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  • Distribution of Iodine labeled ANP I ANP radioactivity


    Distribution of 125Iodine-labeled-ANP (125I-ANP) radioactivity on the cell surface, in the intracellular compartments, and in culture medium established a dynamic equilibrium of receptor-mediated 125I-ANP uptake, degradation, and release outside of 3CAI (Fig. 2). A major proportion of internalized 125I-ANP was released into the culture medium, which consisted of approximately 75%-80% degraded products and about 20%-30% intact ligand [26,34,42,61,62]. The release of both degraded and intact ligands was prevented by introducing the lysosomotropic agents such as ammonium chloride (NH4Cl2), chloroquine, or nigericin in the culture media [40,42,61]. Early work suggested that most of the internalized 125I-ANP was metabolized through the pathways of lysosomal degradative compartments in intact cells; however, a population of internalized ligand-receptor complexes recycled back to the plasma membrane and ligand was extruded outside the cell (Fig. 3). It is believed that the released intact ligand could rebind to the receptor and re-enter the cell by the pathway of the retro-endocytosis mechanism [35,61,84]. Although, after internalization, most of the endocytosed ligand was degraded in the lysosomes and then released into the culture 3CAI medium, a population of ligand-receptor complexes escaped the lysosomal degradative pathway and extruded intact outside of cells [34,62,87]. By using an antibody-tracking method, one study indicated that, in a cell-specific manner, both NPRA and NPRB are ligand-independently internalized [70]. However, antibody-tracking could determine the internalization kinetics of ligand-receptor complexes only qualitatively. Our recent studies using confocal immunofluorescence microscopy clearly visualized and unequivocally established that ligand-dependent internalization and subcellular trafficking of eGFP-tagged-NPRA (eGFP-NPRA) occurs in stably transfected recombinant HEK-293 cells and transiently NPRA-transfected primary murine mesangial cells (MMCs) [26,42]. Furthermore, NPRB has been shown, in response to CNP binding, to be internalized and recycled back to the cell surface in cultured hippocampal neurons and C6 glioma cells [77].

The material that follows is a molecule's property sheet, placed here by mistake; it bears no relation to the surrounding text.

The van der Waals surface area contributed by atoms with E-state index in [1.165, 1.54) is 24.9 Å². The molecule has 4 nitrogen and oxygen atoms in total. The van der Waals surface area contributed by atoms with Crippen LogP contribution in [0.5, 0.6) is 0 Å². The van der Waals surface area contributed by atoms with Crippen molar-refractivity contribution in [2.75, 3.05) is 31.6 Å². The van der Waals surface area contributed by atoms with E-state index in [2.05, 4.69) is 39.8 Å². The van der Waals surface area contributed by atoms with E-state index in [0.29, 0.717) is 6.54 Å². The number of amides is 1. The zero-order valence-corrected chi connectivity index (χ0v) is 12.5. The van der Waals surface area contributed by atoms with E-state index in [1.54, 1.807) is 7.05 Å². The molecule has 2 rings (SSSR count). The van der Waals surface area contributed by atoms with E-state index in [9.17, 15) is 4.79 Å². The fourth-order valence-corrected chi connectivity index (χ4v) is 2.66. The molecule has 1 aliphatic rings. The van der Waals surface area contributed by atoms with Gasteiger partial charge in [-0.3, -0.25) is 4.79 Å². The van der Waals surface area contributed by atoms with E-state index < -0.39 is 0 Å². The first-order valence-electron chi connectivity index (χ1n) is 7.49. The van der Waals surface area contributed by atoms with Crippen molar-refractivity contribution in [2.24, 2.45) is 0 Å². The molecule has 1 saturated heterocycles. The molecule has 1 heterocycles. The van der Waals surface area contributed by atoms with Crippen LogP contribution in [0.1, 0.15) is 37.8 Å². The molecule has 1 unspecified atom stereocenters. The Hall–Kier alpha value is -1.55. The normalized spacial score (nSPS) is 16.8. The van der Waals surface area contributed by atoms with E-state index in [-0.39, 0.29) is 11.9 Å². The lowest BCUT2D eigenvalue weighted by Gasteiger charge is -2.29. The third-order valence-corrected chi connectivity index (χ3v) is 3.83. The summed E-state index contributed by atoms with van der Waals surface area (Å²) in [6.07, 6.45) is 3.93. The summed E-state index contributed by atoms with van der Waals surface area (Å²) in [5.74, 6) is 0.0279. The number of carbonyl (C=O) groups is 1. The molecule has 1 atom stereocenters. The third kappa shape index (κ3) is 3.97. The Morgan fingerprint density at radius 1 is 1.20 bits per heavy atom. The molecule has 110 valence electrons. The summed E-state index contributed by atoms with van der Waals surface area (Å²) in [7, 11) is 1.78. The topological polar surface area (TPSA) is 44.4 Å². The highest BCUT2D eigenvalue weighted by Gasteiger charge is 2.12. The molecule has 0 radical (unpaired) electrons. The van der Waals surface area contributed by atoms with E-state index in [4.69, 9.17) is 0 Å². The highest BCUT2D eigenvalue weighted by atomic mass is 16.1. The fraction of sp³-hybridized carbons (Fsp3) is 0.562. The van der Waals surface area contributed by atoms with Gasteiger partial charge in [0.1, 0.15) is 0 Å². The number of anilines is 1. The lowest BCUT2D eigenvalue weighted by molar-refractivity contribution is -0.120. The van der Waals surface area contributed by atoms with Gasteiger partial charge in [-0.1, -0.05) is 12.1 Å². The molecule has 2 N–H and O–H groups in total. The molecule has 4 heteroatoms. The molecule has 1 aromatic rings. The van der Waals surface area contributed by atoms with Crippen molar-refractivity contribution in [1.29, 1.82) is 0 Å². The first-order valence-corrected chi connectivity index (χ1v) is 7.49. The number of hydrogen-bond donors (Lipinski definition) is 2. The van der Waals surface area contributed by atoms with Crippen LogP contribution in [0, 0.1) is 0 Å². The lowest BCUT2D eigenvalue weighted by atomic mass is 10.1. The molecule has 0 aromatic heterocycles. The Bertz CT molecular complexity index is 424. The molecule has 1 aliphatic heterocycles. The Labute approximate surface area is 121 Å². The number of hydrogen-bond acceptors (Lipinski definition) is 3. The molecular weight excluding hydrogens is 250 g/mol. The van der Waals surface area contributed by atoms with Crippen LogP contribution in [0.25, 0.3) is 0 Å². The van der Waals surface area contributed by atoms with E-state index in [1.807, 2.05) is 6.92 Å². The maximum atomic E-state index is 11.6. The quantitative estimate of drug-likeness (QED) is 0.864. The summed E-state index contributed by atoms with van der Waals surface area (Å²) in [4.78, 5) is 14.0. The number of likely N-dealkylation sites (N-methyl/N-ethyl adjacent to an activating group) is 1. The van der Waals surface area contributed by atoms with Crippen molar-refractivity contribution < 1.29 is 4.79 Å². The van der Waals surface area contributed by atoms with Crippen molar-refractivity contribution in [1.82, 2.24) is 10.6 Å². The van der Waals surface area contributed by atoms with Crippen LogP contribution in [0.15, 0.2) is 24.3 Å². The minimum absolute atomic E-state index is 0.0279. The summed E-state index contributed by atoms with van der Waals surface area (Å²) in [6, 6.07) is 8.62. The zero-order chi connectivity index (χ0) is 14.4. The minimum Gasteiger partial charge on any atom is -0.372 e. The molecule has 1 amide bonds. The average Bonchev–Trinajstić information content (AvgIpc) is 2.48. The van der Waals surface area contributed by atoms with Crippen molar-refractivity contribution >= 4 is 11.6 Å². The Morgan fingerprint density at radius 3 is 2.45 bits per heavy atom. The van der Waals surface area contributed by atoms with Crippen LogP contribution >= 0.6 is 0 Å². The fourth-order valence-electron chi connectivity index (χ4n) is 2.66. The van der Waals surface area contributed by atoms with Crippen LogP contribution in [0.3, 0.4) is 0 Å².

Role of clathrin adaptor proteins in the endocytosis of NPRA It is thought that the tyrosine-based Yxxphi sorting signals located in the carboxyl-terminus domain direct the internalization and trafficking of various membrane receptors by interacting with mu 1, mu 2, mu 3, and mu 4 subunits of adaptor proteins (APs), including, respectively, AP-1, AP-2, AP-3, and AP-4 [26,88,89]. Recent studies have demonstrated the role of adaptor protein 2 in endocytosis of insulin-like growth factor-I receptor (IGF-IR), which interacts with insulin-receptor substrate (IRS)-1 with the clathrin adaptor complex AP2 [90]. However, IRS-1 inhibits recruitment of IGF-IR into clathrin-coated structures; for this reason, IGF-IR avoids rapid endocytosis and prolongs its activity on the cell surface. Beta-arrestins are known to act as endocytic adaptors by recruiting the AP-2 complex to G-protein-coupled receptors (GPCRs), linking them to clathrin-coated pits (CCPs) for internalization [91]. Upon activation by Wnt, the Frizzled receptor is internalized in a process that requires the recruitment of Dishevelled, a family of proteins involved in the Wnt signaling pathways [92]. Interaction between Dishevelled2 (Dvl2) and μ2-adaptin, a subunit of the clathrin adaptor AP-2, is required to engage activated Frizzled4 with the endocytic machinery for its internalization. Our recent studies have shown that the μ1B subunit of AP-1 directly binds to a phenylalanine-based FQQI motif in the cytoplasmic tail of NPRA receptor protein [26]. However, more studies are needed to establish the exact role of adapter proteins in the endocytotic pathways of NPRA. To delineate the critical role of endocytic signals in the intracellular sorting and signaling of NPRA, immunofluorescence staining and Co-IP of eGFP-NPRA with the AP-1 marker have been used to follow the intracellular trafficking and concurrent signaling of mutated and WT receptors by confocal immunofluorescence microscopy and immunoblotting in MMCs (Fig. 3). Subcellular trafficking of receptor has shown that the immunofluorescence colocalization of mutated receptors with μ1B markers was decreased by 50% for the subunit of AP-1 as compared with the WT receptor in intact MMCs [26]. It has been shown that the autosomal recessive hypercholesterolemia protein (ARH) is important in clathrin-mediated endocytosis of low-density lipoprotein receptors (LDLRs) [93]. In addition to its role in endocytosis, ARH unites with AP-1B in basolateral exocytosis of LDLR from recycling endosomes (REs) to plasma membrane.